At times I despair at the GHG debate in New Zealand. There are multiple teams firing firecrackers masquerading as missiles into the debate, thereby creating noise but little substance.
Here my focus is on the agricultural gases, methane and nitrous oxide, for which the Government has recently released a discussion paper outlining its preferred pathway for taxing agricultural emissions. The discussion paper also asks questions and seeks responses as to the specifics of the plan.
This latest Government paper has created outrage within the rural industries. The Government must surely score a zero for the way in which its messaging has been managed. Quite simply, the Government stuffed up mightily in relation to the messaging that it put around the proposals, and has been shocked by the consequent reaction.
The key message received by the sheep and beef industry is that they will carry the main burden with 20 percent loss of production, perhaps by 2030, and with profitability damaged greatly for those who survive.
Agriculture Minister Damien O’Connor has said that the 20 percent figure is based on just one set of assumptions and he does not think the industry interpretations of the report are correct. This illustrates the extent of the communication foul-up.
Ironically, the Government proposals align closely with the He Waka Eke Noa (HWEN) proposals put forward by the rural industries. The two important aspects where Government demurred were the specifics of how sequestration rules could be improved and who would be responsible for emission-pricing decisions.
The Government proposals contain constructive elements relating to sequestration and how existing weaknesses could be addressed. I have been arguing for such proposals for many months but industry partners had told me it would not happen. Well, the Government has indicated a clear willingness to move, which is a significant win for farmers. However, this was all lost in the noise created by the messaging stuff-up.
The key modelling paper that Government relied upon within their overarching messaging is what I have described to colleagues as the most incoherent Government modelling paper I have ever seen. One of my friends, who has extensive experience of interaction within the Government bureaucracy on these and related matter, described that paper to me as a ‘castle built on a cloud’. I like that description.
This key modelling paper was prepared by staff from Landcare Research using assumptions provided by MPI. It contains approximately 120 pages of detail from which the correct big-picture never emerges. The scientists who wrote the paper, the MPI folk who provided the modelling assumptions, and the officials who then organised the material for the Cabinet paper, may all be able to claim they did their job faithfully. However, the outcome is a total mess. This is what happens when there are lots of ‘details people’ in the mix but no ‘big-picture integrator’ conducting the orchestra.
I pondered whether I would try within this article to explain more about the Landcare Research paper that derailed the Government messaging but my initial attempts led only to my own despair. It wasn’t possible to unscramble the egg.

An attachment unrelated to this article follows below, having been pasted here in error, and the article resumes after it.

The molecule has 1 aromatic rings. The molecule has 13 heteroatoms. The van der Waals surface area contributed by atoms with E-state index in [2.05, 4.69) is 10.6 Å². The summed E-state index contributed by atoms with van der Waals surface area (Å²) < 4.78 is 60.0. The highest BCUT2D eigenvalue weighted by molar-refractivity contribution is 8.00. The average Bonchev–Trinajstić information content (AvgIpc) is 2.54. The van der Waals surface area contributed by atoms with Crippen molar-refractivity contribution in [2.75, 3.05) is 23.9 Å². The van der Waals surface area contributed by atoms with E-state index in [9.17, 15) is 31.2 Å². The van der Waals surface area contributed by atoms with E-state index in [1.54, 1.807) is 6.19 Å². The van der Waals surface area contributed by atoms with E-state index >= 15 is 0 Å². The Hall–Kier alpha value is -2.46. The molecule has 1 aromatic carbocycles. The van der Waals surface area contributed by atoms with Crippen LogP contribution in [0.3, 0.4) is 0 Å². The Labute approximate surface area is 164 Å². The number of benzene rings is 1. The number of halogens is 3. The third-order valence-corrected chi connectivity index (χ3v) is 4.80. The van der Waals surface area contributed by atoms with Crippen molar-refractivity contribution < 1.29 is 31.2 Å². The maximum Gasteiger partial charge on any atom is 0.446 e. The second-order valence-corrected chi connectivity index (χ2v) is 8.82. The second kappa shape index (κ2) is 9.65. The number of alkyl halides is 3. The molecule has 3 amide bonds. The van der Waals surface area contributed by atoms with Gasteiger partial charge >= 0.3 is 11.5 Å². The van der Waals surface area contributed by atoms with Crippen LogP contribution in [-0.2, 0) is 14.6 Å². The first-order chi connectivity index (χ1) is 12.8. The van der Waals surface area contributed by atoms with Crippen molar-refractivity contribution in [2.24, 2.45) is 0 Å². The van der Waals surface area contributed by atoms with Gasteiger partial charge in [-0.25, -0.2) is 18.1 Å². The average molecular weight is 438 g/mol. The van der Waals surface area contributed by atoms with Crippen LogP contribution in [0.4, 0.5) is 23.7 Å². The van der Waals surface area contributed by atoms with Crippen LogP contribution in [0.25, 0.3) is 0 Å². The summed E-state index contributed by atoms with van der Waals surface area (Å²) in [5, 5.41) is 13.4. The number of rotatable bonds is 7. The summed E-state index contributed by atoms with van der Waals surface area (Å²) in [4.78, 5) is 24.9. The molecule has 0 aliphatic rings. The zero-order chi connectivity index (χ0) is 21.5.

Over the last year, I have written many articles about various aspects of greenhouse-gas issues and I have received lots of nice comments about the understandings I have been trying to communicate. However, I have also upset some leaders and perhaps others within the rural industries.
For example, although I have supported an HWEN split-gas structure as much preferable to agriculture being within the Emission Trading Scheme (ETS), I have also been forthright in identifying fundamental flaws within HWEN. Some of the industry partners have not liked that.
The reality is that the HWEN documents were shaped by 11 industry partners who were at odds among themselves. In among all of the horse-trading, they lost sight of fundamental principles. Some of the industry partners have not taken kindly to having HWEN deficiencies pointed out and there have been some interesting phone calls.
I have also come in for criticism from some farmers who think that agriculture should not have to account at all for its emissions. Ironically, some of these people have used a limited understanding of what the science does and does not say to then suggest that people with different perspectives to their own are ignorant. That makes for a hard policy environment in which to move forward.
It is not only the rural industries that are struggling to put forward coherent policies. There is diversity of view on both sides of politics, and the level of understanding in both major parties is not high.
In finding a path forward for Aotearoa New Zealand, the starting point has to be to find overarching points of agreement. My own perspective is that there are two overarching principles on which, with some perseverance, it should be possible to achieve consensus, if not unanimity, across both major political parties and also within rural industries.
The first principle is that primary industries in general and pastoral industries in particular are fundamental to New Zealand’s economic wellbeing.
This principle rests on the reality that primary industries comprise more than 80 percent of New Zealand’s physical export earnings. Pastoral industries make up some 50 percent of these total export earnings. In terms of how New Zealand will pay for all of the imports that it needs, there is nowhere else to go.